It’s human nature to value everything. Being limited by space and time means that we have options, and inevitably we choose that which we value the most. Sometimes it truly is more valuable, and sometimes we allow ourselves to be fooled into thinking it is more valuable.
Having come to America in my 30s allowed me to sense two things that native-born Americans don’t. I found the sweet aroma of liberation that America’s freedoms and equal opportunities allow. It was like a straitjacket had been removed. I felt free to spread my wings and fly like an eagle.
The second and less exciting smell I picked up on was the smell of a mistaken value system, especially the system used to value people. Generally speaking, people in America value each other by how successful they are. People are “worth” how much money they have. People who cross over the invisible line into the realm of success are praised with the accolade of “having made it.” To be sure, this is true for all of the Western world; it is more palpable in America.
We all sense that this is a very mistaken way of how to value people. The question, however, is whether this is, in fact, the inevitable result of such a free society. Since we are all free to succeed, success is logically the ultimate prize.
This logic is flawed. All very successful people who are also very honest will tell you that success is a gift from the Almighty. Success is something man can and should strive for, but it is something he cannot determine. Man’s worth must be about what he has made of himself and not about what he has been gifted.
Righteous decisions are the only things that man can truly do to make himself more worthy. Success belongs to God; the honor of righteousness belongs to man.
Our responsibility is to make correct decisions, to make righteous decisions and to choose between good and evil, as defined in Torah. The more righteous, the more worthy, the more valuable. It is naive to think we cannot and should not value people, but what values system should we use?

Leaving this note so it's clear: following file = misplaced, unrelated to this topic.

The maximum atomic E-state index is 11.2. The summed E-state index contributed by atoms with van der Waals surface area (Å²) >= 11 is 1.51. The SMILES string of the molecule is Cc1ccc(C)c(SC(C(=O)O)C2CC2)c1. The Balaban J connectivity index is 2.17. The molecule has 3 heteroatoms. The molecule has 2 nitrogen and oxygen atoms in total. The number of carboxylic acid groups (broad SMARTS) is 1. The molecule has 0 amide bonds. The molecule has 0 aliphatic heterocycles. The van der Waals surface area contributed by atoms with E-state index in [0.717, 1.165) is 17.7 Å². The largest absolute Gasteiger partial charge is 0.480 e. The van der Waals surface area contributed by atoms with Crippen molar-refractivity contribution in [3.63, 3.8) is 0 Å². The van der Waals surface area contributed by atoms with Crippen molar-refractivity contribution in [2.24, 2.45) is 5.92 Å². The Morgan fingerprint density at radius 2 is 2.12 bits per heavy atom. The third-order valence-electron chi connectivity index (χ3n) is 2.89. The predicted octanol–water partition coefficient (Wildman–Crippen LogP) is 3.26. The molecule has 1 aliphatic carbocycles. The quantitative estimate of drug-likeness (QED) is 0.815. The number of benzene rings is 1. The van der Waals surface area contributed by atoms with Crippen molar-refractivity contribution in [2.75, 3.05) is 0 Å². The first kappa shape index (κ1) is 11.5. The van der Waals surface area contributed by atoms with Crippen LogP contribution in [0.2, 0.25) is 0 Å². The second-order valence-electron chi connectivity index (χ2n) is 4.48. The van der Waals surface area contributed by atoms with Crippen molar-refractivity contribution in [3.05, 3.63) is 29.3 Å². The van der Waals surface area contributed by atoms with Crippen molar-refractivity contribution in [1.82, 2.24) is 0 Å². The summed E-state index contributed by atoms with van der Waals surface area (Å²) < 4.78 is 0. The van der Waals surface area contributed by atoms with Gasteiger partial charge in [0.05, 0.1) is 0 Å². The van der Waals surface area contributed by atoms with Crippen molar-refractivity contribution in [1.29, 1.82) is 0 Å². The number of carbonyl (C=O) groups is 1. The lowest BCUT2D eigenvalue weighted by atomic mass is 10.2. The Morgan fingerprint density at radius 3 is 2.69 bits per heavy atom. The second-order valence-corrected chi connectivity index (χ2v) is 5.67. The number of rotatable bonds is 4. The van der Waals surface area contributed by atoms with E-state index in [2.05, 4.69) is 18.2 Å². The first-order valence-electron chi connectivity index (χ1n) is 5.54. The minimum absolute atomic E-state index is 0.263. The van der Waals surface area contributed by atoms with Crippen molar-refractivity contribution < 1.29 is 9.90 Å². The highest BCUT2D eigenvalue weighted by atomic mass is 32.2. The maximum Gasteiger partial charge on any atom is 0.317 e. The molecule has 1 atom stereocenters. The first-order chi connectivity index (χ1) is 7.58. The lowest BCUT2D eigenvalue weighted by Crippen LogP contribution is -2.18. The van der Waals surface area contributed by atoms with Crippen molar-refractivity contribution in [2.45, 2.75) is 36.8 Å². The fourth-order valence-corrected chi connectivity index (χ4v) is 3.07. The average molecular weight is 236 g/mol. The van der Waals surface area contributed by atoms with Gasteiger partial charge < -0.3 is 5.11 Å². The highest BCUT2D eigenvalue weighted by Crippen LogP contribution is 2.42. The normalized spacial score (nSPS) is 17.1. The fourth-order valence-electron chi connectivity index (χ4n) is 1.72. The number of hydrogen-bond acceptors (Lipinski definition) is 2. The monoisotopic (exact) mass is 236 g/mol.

We are in control of whether or not we conduct our business dealings honestly. God is in control of whether the business deal is successful. We are in control of whether or not our conversations, writings and artistic expressions are used in the pursuit of raising our morality and dignity or in the pursuit of arousing our base natures and glorifying immorality. Whether we are successful, whether we achieve fame or not, is God’s choice.
Righteousness is the only thing truly placed in man’s control, and therefore, for it alone, people should be valued.
This is the understanding of the argument Jacob and Rachel have in this week’s parsha.
Rachel, after seeing Leah bear four children to Jacob, complained to him, “Give me children — otherwise I am dead.”
Jacob got angry and answered back, “Am I instead of God, who has withheld from you fruit of the womb?”
Rachel was mistaken about her own value. She thought if she did not succeed in her mission to bear children who would become part of the 12 tribes, she had no value.
Jacob answered her that her worth is not in her success (or lack thereof), rather it is in righteousness.
We cannot ultimately know why God decides to make one person’s efforts successful and another’s not. Do not be mistaken, he told her, your decision is correct, and that is where you find your true value.
Rabbi Nitzan Bergman is executive director of Etz Chaim: The Center for Jewish Living and Learning and founder and president of the WOW! program for young professionals.